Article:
Limits of the Fathers

At the beginning of Cur Deus Homo (p. 260), Anselm commends his work to Urban II. In the process, he both commends the Fathers of the church, and suggests that they did not answer every question.

First, the commendation: “Many of our holy Fathers and teachers, following the Apostles, speak frequently and on a grand scale about the logical principles1 of our faith. Their aim in doing so is to confute unwisdom, to shatter the rigid resistance of unbelievers and to nourish those who, with cleansed hearts, already take delight in this same logic of the faith, for which, once we have reached certitude about it, we ought to hunger. Given the greatness and frequency of their utterances on this subject, neither in our times nor in times to come can we hope for anyone who will be their equal in the contemplation of the truth. All this I grant.”

But he goes on: “Nevertheless, I do not think that anyone deserves to be rebuked, if, after becoming well-grounded in the faith, he has conceived a desire to exercise himself in the investigation of its logic.”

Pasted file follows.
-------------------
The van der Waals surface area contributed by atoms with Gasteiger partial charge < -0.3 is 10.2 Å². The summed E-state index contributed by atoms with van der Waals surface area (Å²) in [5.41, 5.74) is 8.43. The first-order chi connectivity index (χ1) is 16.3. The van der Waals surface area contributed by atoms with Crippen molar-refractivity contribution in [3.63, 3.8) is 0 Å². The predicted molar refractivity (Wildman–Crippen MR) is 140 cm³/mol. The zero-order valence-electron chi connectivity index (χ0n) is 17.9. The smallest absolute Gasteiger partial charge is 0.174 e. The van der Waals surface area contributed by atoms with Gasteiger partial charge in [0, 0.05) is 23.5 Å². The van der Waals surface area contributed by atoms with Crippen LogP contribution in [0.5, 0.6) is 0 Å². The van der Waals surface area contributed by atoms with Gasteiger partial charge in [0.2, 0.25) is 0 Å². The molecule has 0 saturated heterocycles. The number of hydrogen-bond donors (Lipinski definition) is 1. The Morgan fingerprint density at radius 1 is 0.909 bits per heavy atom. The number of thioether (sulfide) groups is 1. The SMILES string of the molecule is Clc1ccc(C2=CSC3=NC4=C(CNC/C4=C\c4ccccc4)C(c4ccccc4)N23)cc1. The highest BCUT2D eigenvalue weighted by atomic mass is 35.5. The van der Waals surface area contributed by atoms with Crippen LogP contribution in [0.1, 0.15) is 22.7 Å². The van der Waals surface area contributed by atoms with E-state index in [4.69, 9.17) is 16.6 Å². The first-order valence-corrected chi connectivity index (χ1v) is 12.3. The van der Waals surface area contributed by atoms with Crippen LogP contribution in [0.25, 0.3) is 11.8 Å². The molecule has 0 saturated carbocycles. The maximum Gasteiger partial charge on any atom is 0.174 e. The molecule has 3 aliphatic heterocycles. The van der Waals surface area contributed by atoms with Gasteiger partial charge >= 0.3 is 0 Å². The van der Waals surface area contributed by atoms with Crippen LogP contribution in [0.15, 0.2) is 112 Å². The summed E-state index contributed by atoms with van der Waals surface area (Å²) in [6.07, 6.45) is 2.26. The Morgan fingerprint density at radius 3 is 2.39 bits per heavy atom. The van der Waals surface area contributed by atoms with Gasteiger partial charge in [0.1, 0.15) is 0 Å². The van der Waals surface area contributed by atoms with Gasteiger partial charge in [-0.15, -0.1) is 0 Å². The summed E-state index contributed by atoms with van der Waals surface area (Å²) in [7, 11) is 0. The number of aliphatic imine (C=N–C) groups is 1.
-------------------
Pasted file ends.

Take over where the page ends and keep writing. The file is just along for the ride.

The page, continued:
He offers several arguments in support. Because of the brevity of life, “even the Fathers . . . were not able to say all that they could have said if they had lived longer.” Besides, the nature of the truth itself makes impossible for anyone to completely grasp it: “the logic of the truth is so copious and profound that it cannot be exhausted by mortals.”

Finally, Anselm argues, Christ promises to be with the church to the end of the age, and during that time He “does not cease to bestow his gifts within it.”

Anselm is right: Neither the fathers of the church, nor the fathers of any particular tradition within the church, said it all. They left work for us to do, questions for us to answer. The same Christ is still with us.

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